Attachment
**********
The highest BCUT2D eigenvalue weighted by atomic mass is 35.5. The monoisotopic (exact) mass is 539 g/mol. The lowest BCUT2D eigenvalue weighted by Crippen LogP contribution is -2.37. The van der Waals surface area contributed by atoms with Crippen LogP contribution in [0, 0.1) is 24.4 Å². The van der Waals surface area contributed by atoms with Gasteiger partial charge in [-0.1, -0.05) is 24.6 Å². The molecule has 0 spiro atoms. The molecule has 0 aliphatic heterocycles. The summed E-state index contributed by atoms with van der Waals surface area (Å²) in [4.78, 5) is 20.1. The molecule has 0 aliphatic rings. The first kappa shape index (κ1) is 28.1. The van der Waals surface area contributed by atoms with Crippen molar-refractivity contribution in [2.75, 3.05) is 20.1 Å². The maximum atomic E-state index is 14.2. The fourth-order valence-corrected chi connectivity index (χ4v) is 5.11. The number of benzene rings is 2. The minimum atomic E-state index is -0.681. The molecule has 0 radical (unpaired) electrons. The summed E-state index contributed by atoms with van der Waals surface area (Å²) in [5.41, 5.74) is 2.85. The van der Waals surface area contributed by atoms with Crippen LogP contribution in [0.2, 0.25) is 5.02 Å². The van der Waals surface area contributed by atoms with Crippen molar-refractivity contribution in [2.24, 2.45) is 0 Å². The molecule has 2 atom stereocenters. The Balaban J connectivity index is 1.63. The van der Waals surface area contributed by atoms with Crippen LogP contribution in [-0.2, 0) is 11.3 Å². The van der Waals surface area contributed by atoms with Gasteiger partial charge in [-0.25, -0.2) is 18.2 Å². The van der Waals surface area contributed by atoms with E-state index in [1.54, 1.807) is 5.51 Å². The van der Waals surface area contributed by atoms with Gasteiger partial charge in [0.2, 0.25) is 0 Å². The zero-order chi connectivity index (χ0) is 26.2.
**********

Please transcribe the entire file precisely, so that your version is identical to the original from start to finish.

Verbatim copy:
The highest BCUT2D eigenvalue weighted by atomic mass is 35.5. The monoisotopic (exact) mass is 539 g/mol. The lowest BCUT2D eigenvalue weighted by Crippen LogP contribution is -2.37. The van der Waals surface area contributed by atoms with Crippen LogP contribution in [0, 0.1) is 24.4 Å². The van der Waals surface area contributed by atoms with Gasteiger partial charge in [-0.1, -0.05) is 24.6 Å². The molecule has 0 spiro atoms. The molecule has 0 aliphatic heterocycles. The summed E-state index contributed by atoms with van der Waals surface area (Å²) in [4.78, 5) is 20.1. The molecule has 0 aliphatic rings. The first kappa shape index (κ1) is 28.1. The van der Waals surface area contributed by atoms with Crippen molar-refractivity contribution in [2.75, 3.05) is 20.1 Å². The maximum atomic E-state index is 14.2. The fourth-order valence-corrected chi connectivity index (χ4v) is 5.11. The number of benzene rings is 2. The minimum atomic E-state index is -0.681. The molecule has 0 radical (unpaired) electrons. The summed E-state index contributed by atoms with van der Waals surface area (Å²) in [5.41, 5.74) is 2.85. The van der Waals surface area contributed by atoms with Crippen LogP contribution in [0.2, 0.25) is 5.02 Å². The van der Waals surface area contributed by atoms with Crippen molar-refractivity contribution in [2.24, 2.45) is 0 Å². The molecule has 2 atom stereocenters. The Balaban J connectivity index is 1.63. The van der Waals surface area contributed by atoms with Crippen LogP contribution in [-0.2, 0) is 11.3 Å². The van der Waals surface area contributed by atoms with Gasteiger partial charge in [-0.25, -0.2) is 18.2 Å². The van der Waals surface area contributed by atoms with E-state index in [1.54, 1.807) is 5.51 Å². The van der Waals surface area contributed by atoms with Gasteiger partial charge in [0.2, 0.25) is 0 Å². The zero-order chi connectivity index (χ0) is 26.2.